tools to take control over the circumstances of their lives for example, through education, training,
or income-generation projects is simply not enough; unless and until they have the riht to most
effectively use and benefit from those abilities, they will not truly possess the kind of autonomy that
lies at the heart of A.LD.'s strategies for development
Thus the central recommendation of this paper is that AID. view women's legal status not
just as an inhibiting factor that often prevents women from participating in its other substantive
programs and projects, but as an independent element of its WID strategy to be given specific
attention in both the policy formulation and project identification processes. In that context, the law
must be seen as a two-edged sword: while certain of its elements define and enforce a social order
:hat subjugates woaen to the will of men in their homes and in the society at large, the law car also
be used affirmatively to promote and protect women's autonomy.
However, there is no precise set of laws or legal institutions that will work automatically and
cross-culturally to yield autonomy for women. Thus A.LD.'s goal should not be to design and
promote some "ideal" legal system. Rather, the aim should be to develop a deep enough
understanding of a particular legal system and its place in the life of the community, to be able to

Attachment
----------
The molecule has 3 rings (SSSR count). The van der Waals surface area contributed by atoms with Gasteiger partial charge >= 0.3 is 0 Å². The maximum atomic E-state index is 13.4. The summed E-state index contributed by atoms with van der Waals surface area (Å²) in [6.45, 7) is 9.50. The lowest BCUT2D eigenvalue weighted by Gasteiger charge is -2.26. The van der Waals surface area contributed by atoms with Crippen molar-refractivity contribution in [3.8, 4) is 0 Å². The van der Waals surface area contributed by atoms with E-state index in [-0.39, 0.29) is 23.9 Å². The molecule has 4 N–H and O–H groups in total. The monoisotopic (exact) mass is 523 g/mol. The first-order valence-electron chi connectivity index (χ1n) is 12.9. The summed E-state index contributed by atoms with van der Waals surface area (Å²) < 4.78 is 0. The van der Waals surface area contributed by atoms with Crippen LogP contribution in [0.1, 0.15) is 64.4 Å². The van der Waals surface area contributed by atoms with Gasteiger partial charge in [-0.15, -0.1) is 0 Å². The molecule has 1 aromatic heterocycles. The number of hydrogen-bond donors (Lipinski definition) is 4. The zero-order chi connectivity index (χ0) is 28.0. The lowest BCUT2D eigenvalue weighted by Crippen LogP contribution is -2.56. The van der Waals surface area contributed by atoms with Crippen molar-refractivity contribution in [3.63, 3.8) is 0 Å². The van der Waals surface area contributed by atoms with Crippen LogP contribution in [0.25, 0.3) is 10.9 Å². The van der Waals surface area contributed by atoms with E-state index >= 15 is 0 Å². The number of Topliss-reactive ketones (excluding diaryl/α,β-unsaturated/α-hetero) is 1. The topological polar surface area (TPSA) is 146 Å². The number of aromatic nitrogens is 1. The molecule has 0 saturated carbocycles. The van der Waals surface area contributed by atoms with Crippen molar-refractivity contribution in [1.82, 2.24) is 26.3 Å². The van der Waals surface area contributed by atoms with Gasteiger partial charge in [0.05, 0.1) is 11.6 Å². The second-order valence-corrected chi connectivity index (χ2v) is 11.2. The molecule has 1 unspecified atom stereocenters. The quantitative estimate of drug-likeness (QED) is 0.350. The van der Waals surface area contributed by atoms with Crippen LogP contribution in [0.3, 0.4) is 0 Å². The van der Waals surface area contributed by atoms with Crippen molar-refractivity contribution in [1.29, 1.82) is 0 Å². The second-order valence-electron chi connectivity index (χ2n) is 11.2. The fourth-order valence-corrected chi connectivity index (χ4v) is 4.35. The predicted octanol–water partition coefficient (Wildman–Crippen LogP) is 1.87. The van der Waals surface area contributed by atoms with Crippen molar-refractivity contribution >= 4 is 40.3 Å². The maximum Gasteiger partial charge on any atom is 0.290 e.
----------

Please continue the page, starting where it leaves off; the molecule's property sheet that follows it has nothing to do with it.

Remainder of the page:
work with men and women there to transform the role and rule of law in ways that have meaning in
their own culture and on terms that can garner broad-based support.
To this end. the paper sets out a conceptual framework that A.LD. officials can use to analyze
how the law in any given society relates to women's lives. The framework divides a legal system into
three inter-related components:
substantive: the content of the laws;
structural: the organization of the legal system and its institutions;
cultural: shared attitudes about the law, its uses, its effcacy, and its role in the overall
life of the community.
By conceptualizing legal problems in this way, the analyst can go beyond an understanding of the
theoretical content and form of the law (its formal substance and structure), to see how the law
actually functions in the real lives of people and in the corridors of power. For present purposes,
the concept of legal culture is particularly important because it helps the analyst put the laws
governing women's lives into their broader historical and cultural context in order to e':ain the great
symbolic power that such laws wield throughout much of Asia and the Near East today.
Historically, interaction with the West beginning with the colonial conquest and continuing
with the integration of Asian and Near East countries into a post-war international economic order
dominated by Western powers has profoundly influenced their law in two respects: (1) it has
determined much of the substance of legal codes and structure of legal systems in place today, and
(2) it hs trz.formed traditional law and customs into vehicles for the expression and assertion of
cultural identity in reaction to the West
Typically, when the European colonial powers conquered territory in Asia and the Near East,
they enacted their own legal codes to govern economic and political matters, but left untouched the
traditional laws that had governed their subjects' private lives for centuries. As a result, most